From School Library Journal
Grade 8 Up-This is a haunting mix of 12 short stories-tales of seduction, abduction, miscued love, family tragedy, and family reconciliation-many of which previously appeared in adult publications. Several selections pulsate with the fickle folly of teen invincibility-capricious young women recklessly flirting with insidious dangers. Being alone in places where they shouldn't be, daring to enter an abandoned house, making a "chat room" acquaintance and setting up a meeting-all are shown to be risky ventures with dire consequences. In "Life after High School," a teen carries the guilt of a rejected boyfriend's suicide, only to learn, as an adult, that his struggle with homosexuality was at the heart of his death. "The Visit" relates the poignant experience of a teen who finally, though reluctantly, visits a frail grandparent in the isolating confines of a nursing home. The stories have a slow, deliberate, and unsettling current. Oates probes deeply into varying levels of inexperience, exposing complex material, and her commanding style captures the most intimate thoughts, fantasies, and flawed realities with a steady hand. This book should be given to young women as protection from their wide-eyed, "know-it-all" innocence.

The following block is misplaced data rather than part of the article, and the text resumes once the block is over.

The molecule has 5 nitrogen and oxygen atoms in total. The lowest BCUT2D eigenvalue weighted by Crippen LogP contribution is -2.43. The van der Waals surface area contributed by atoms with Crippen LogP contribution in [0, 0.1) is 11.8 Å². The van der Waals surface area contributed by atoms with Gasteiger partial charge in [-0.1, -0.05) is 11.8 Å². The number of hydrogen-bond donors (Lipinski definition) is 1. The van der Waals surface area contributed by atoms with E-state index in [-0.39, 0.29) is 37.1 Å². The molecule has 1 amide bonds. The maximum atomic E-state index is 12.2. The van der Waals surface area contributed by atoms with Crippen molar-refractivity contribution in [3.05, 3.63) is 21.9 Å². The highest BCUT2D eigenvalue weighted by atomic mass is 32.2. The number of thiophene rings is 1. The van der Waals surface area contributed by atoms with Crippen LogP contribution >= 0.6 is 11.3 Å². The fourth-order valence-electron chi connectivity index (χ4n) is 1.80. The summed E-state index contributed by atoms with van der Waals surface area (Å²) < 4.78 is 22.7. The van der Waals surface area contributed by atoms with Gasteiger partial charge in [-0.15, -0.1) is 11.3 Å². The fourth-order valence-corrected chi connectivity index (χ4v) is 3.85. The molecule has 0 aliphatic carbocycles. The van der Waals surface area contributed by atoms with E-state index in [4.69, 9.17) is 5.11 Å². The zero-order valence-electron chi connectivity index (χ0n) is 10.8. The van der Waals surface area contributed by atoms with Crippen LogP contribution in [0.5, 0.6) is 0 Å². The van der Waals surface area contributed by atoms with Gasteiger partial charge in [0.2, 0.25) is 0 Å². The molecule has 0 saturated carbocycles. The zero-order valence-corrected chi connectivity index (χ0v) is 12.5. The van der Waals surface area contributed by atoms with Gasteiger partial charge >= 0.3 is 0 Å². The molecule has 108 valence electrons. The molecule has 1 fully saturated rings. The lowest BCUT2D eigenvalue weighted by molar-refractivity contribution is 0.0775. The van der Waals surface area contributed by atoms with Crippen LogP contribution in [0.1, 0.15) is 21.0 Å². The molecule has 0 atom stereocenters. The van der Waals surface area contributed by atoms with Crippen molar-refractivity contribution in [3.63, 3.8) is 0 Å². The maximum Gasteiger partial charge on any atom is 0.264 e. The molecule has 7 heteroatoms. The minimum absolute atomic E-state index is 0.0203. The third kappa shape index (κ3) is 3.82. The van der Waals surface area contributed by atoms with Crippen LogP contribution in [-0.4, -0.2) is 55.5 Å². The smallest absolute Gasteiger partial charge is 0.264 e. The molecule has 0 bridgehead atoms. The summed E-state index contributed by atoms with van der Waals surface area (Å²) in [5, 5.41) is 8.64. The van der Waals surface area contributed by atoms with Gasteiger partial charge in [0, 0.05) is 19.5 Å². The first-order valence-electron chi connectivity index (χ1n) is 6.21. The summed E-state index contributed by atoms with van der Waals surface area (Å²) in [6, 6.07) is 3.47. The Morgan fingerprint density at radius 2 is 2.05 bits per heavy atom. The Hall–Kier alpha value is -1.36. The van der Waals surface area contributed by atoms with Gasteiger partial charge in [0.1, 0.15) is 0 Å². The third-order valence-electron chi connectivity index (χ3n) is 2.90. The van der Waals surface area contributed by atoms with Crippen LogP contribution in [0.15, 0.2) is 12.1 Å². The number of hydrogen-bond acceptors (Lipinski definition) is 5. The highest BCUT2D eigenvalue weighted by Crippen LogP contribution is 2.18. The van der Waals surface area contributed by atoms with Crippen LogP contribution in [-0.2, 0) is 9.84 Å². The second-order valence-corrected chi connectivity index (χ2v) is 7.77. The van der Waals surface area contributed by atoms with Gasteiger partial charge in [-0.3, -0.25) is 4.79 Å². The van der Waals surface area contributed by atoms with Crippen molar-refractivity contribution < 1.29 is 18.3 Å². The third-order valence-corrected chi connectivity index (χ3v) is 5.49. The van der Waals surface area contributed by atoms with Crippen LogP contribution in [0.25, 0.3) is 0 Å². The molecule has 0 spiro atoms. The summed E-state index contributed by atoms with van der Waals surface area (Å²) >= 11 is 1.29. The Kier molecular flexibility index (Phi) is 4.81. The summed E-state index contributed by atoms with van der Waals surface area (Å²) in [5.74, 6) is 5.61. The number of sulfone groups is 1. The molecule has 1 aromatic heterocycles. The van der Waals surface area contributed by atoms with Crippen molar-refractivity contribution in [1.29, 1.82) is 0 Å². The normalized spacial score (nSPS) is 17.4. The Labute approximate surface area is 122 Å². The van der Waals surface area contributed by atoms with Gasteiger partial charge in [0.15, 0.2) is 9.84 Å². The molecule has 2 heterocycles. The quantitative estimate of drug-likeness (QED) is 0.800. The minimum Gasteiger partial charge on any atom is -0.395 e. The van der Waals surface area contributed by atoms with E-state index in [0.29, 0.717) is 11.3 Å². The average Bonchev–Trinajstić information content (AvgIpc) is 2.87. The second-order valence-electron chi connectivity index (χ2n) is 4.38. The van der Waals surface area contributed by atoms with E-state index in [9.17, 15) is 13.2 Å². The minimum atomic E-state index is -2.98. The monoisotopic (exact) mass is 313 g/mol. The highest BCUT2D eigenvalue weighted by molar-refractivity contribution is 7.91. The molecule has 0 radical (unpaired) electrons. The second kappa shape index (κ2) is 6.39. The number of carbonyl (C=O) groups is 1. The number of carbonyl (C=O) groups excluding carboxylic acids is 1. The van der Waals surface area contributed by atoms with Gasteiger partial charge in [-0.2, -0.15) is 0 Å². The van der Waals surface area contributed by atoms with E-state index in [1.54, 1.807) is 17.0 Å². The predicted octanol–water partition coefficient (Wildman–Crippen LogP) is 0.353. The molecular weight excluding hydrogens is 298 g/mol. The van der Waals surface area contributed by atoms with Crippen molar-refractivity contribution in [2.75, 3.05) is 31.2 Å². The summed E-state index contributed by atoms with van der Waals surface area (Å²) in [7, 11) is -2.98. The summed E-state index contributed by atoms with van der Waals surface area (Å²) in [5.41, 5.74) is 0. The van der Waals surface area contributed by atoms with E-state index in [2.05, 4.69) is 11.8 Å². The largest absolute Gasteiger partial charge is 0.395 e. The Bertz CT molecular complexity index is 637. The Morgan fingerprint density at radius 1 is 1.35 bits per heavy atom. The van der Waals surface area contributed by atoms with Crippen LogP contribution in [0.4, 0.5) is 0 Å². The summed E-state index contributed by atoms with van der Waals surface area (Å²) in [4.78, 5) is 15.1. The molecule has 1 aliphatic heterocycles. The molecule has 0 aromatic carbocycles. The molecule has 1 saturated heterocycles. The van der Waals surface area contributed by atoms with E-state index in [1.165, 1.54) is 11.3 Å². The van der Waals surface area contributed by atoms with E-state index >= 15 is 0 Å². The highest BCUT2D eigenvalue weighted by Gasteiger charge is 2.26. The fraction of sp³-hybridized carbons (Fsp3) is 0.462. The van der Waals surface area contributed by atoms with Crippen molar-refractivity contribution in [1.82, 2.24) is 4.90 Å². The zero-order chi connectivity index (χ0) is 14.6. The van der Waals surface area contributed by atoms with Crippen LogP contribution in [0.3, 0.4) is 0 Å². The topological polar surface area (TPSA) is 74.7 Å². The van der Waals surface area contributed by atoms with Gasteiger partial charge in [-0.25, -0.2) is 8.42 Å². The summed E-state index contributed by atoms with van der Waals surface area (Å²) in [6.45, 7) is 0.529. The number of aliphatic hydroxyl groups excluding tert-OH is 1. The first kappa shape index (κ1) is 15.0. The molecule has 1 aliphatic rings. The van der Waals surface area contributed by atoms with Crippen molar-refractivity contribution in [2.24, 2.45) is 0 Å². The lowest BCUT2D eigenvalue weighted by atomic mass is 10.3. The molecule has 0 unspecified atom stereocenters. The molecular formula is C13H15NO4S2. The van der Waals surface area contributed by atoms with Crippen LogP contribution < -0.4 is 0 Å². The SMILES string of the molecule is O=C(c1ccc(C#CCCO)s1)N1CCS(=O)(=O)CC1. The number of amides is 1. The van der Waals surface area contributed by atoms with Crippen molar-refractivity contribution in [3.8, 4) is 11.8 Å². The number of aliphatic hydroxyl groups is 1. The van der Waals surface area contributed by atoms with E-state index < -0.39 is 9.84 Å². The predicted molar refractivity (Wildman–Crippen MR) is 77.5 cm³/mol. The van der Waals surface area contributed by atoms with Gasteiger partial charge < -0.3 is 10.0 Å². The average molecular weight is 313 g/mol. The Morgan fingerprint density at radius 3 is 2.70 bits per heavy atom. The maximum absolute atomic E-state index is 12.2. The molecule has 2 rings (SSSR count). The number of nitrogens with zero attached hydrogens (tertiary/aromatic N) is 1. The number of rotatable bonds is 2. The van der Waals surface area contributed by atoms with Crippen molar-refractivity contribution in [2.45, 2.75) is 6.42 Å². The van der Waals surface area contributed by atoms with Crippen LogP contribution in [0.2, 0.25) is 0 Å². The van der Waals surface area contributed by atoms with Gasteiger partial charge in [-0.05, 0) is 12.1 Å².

Alison Follos, North Country School, Lake Placid, NY
Copyright 2003 Reed Business Information, Inc.
*Starred Review* Gr. 9-12. Big Mouth & Ugly Girl (2002), a Booklist Editors' Choice, was Oates' first YA novel, but as this collection of previously published stories shows, the author's adult writing has often focused on teenage girls. Betrayal is a theme throughout here, and there are no strong feminist heroes standing tall and free in these stories. Rather, these disturbing tales are about vulnerable, wild, rebellious, scared young women, several of whom fall victim to older, predatory males who know how to lure them with the thrill of danger and make them betray the best in themselves. One of the best stories is "Life after High School," a story in which a woman's teen past comes into the present and changes what she thought she knew. Oates makes poetry with ordinary words that take readers right into the restless psyches of young women terrified of their own violence. Far from role models, these characters wrestle with the fearful fantasies they dare not even articulate, "when every other thought you think is a forbidden thought . . . that must have come to you from somewhere else from someone you don't know who knows you." Hazel Rochman
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